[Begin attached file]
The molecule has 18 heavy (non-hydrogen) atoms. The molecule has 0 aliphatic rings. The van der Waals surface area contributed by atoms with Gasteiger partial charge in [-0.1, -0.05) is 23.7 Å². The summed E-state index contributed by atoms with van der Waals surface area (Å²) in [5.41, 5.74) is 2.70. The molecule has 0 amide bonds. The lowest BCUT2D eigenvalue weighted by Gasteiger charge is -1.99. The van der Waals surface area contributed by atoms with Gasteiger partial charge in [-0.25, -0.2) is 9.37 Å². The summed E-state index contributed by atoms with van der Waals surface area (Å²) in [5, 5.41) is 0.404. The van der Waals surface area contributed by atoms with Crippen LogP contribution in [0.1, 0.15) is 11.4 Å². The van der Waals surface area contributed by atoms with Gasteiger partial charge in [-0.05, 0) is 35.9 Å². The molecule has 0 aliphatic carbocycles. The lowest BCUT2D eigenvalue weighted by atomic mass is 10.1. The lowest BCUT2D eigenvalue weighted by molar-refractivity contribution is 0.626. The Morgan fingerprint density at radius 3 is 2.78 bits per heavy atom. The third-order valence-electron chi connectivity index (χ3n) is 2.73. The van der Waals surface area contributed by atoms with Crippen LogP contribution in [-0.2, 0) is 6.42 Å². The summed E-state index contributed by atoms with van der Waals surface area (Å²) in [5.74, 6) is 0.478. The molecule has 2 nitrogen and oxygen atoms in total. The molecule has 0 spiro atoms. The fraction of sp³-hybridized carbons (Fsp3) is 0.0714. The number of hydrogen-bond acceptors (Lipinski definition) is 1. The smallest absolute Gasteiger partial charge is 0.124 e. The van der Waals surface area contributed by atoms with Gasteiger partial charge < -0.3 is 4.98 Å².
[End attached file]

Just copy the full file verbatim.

The molecule has 18 heavy (non-hydrogen) atoms. The molecule has 0 aliphatic rings. The van der Waals surface area contributed by atoms with Gasteiger partial charge in [-0.1, -0.05) is 23.7 Å². The summed E-state index contributed by atoms with van der Waals surface area (Å²) in [5.41, 5.74) is 2.70. The molecule has 0 amide bonds. The lowest BCUT2D eigenvalue weighted by Gasteiger charge is -1.99. The van der Waals surface area contributed by atoms with Gasteiger partial charge in [-0.25, -0.2) is 9.37 Å². The summed E-state index contributed by atoms with van der Waals surface area (Å²) in [5, 5.41) is 0.404. The van der Waals surface area contributed by atoms with Crippen LogP contribution in [0.1, 0.15) is 11.4 Å². The van der Waals surface area contributed by atoms with Gasteiger partial charge in [-0.05, 0) is 35.9 Å². The molecule has 0 aliphatic carbocycles. The lowest BCUT2D eigenvalue weighted by atomic mass is 10.1. The lowest BCUT2D eigenvalue weighted by molar-refractivity contribution is 0.626. The Morgan fingerprint density at radius 3 is 2.78 bits per heavy atom. The third-order valence-electron chi connectivity index (χ3n) is 2.73. The van der Waals surface area contributed by atoms with Crippen LogP contribution in [-0.2, 0) is 6.42 Å². The summed E-state index contributed by atoms with van der Waals surface area (Å²) in [5.74, 6) is 0.478. The molecule has 2 nitrogen and oxygen atoms in total. The molecule has 0 spiro atoms. The fraction of sp³-hybridized carbons (Fsp3) is 0.0714. The number of hydrogen-bond acceptors (Lipinski definition) is 1. The smallest absolute Gasteiger partial charge is 0.124 e. The van der Waals surface area contributed by atoms with Gasteiger partial charge < -0.3 is 4.98 Å².